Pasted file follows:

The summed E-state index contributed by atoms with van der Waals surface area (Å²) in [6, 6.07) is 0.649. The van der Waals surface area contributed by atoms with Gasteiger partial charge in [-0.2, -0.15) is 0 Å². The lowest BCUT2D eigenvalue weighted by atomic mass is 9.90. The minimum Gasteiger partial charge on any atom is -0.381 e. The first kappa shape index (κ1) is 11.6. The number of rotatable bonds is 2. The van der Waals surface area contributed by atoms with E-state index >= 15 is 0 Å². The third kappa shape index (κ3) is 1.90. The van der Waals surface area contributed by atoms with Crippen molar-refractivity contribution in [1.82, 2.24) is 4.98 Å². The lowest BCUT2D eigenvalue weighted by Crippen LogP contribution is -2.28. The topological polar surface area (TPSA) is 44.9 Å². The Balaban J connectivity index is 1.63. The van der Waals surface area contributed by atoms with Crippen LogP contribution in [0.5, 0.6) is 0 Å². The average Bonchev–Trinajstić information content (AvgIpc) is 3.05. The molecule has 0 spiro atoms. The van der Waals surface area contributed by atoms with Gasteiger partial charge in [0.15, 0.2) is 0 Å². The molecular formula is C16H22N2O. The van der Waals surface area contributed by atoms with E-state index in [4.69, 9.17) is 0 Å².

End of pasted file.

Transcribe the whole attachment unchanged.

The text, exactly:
The summed E-state index contributed by atoms with van der Waals surface area (Å²) in [6, 6.07) is 0.649. The van der Waals surface area contributed by atoms with Gasteiger partial charge in [-0.2, -0.15) is 0 Å². The lowest BCUT2D eigenvalue weighted by atomic mass is 9.90. The minimum Gasteiger partial charge on any atom is -0.381 e. The first kappa shape index (κ1) is 11.6. The number of rotatable bonds is 2. The van der Waals surface area contributed by atoms with E-state index >= 15 is 0 Å². The third kappa shape index (κ3) is 1.90. The van der Waals surface area contributed by atoms with Crippen molar-refractivity contribution in [1.82, 2.24) is 4.98 Å². The lowest BCUT2D eigenvalue weighted by Crippen LogP contribution is -2.28. The topological polar surface area (TPSA) is 44.9 Å². The Balaban J connectivity index is 1.63. The van der Waals surface area contributed by atoms with Crippen LogP contribution in [0.5, 0.6) is 0 Å². The average Bonchev–Trinajstić information content (AvgIpc) is 3.05. The molecule has 0 spiro atoms. The van der Waals surface area contributed by atoms with Gasteiger partial charge in [0.15, 0.2) is 0 Å². The molecular formula is C16H22N2O. The van der Waals surface area contributed by atoms with E-state index in [4.69, 9.17) is 0 Å².